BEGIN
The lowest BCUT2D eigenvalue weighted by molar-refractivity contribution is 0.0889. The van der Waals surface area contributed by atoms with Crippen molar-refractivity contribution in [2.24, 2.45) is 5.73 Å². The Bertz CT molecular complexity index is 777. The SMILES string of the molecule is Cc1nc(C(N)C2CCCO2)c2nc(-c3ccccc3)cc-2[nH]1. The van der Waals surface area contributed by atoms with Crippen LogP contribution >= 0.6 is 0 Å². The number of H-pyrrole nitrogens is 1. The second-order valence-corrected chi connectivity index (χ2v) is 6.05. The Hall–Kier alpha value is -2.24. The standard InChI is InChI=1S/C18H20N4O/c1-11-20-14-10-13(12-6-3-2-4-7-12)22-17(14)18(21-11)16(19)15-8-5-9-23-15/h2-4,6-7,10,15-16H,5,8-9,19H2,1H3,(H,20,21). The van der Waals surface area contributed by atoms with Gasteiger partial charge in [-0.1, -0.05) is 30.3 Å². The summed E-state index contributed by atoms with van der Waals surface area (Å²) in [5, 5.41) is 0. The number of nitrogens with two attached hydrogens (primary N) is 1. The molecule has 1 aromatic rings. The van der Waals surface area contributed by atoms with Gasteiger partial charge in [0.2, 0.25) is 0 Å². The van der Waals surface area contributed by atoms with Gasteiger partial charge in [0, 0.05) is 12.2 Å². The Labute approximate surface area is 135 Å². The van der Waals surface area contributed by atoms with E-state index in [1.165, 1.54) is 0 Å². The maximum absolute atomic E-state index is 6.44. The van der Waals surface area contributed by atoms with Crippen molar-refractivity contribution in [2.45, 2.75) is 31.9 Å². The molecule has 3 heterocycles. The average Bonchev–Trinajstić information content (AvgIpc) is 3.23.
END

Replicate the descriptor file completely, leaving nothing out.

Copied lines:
The lowest BCUT2D eigenvalue weighted by molar-refractivity contribution is 0.0889. The van der Waals surface area contributed by atoms with Crippen molar-refractivity contribution in [2.24, 2.45) is 5.73 Å². The Bertz CT molecular complexity index is 777. The SMILES string of the molecule is Cc1nc(C(N)C2CCCO2)c2nc(-c3ccccc3)cc-2[nH]1. The van der Waals surface area contributed by atoms with Crippen LogP contribution >= 0.6 is 0 Å². The number of H-pyrrole nitrogens is 1. The second-order valence-corrected chi connectivity index (χ2v) is 6.05. The Hall–Kier alpha value is -2.24. The standard InChI is InChI=1S/C18H20N4O/c1-11-20-14-10-13(12-6-3-2-4-7-12)22-17(14)18(21-11)16(19)15-8-5-9-23-15/h2-4,6-7,10,15-16H,5,8-9,19H2,1H3,(H,20,21). The van der Waals surface area contributed by atoms with Gasteiger partial charge in [-0.1, -0.05) is 30.3 Å². The summed E-state index contributed by atoms with van der Waals surface area (Å²) in [5, 5.41) is 0. The number of nitrogens with two attached hydrogens (primary N) is 1. The molecule has 1 aromatic rings. The van der Waals surface area contributed by atoms with Gasteiger partial charge in [0.2, 0.25) is 0 Å². The van der Waals surface area contributed by atoms with Gasteiger partial charge in [0, 0.05) is 12.2 Å². The Labute approximate surface area is 135 Å². The van der Waals surface area contributed by atoms with E-state index in [1.165, 1.54) is 0 Å². The maximum absolute atomic E-state index is 6.44. The van der Waals surface area contributed by atoms with Crippen molar-refractivity contribution in [2.45, 2.75) is 31.9 Å². The molecule has 3 heterocycles. The average Bonchev–Trinajstić information content (AvgIpc) is 3.23.